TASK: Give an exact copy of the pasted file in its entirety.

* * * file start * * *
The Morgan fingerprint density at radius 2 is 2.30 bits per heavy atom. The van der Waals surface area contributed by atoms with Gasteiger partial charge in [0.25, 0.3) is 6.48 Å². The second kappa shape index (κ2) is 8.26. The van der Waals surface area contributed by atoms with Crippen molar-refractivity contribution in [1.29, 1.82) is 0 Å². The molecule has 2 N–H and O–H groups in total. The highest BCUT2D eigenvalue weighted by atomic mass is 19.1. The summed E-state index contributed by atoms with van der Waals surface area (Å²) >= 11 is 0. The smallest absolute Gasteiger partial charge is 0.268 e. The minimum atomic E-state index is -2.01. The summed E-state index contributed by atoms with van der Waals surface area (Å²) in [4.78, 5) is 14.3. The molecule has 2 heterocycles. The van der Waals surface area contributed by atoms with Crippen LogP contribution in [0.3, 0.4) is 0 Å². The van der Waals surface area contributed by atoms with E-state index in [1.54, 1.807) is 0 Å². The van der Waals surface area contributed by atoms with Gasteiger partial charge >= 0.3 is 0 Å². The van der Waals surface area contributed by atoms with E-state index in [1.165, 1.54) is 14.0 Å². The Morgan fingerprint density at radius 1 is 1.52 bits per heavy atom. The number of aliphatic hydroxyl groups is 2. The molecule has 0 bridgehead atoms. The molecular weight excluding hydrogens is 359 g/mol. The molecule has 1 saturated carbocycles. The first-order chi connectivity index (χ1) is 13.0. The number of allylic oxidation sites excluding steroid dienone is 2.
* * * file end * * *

The Morgan fingerprint density at radius 2 is 2.30 bits per heavy atom. The van der Waals surface area contributed by atoms with Gasteiger partial charge in [0.25, 0.3) is 6.48 Å². The second kappa shape index (κ2) is 8.26. The van der Waals surface area contributed by atoms with Crippen molar-refractivity contribution in [1.29, 1.82) is 0 Å². The molecule has 2 N–H and O–H groups in total. The highest BCUT2D eigenvalue weighted by atomic mass is 19.1. The summed E-state index contributed by atoms with van der Waals surface area (Å²) >= 11 is 0. The smallest absolute Gasteiger partial charge is 0.268 e. The minimum atomic E-state index is -2.01. The summed E-state index contributed by atoms with van der Waals surface area (Å²) in [4.78, 5) is 14.3. The molecule has 2 heterocycles. The van der Waals surface area contributed by atoms with Crippen LogP contribution in [0.3, 0.4) is 0 Å². The van der Waals surface area contributed by atoms with E-state index in [1.54, 1.807) is 0 Å². The van der Waals surface area contributed by atoms with Gasteiger partial charge >= 0.3 is 0 Å². The van der Waals surface area contributed by atoms with E-state index in [1.165, 1.54) is 14.0 Å². The Morgan fingerprint density at radius 1 is 1.52 bits per heavy atom. The number of aliphatic hydroxyl groups is 2. The molecule has 0 bridgehead atoms. The molecular weight excluding hydrogens is 359 g/mol. The molecule has 1 saturated carbocycles. The first-order chi connectivity index (χ1) is 13.0. The number of allylic oxidation sites excluding steroid dienone is 2.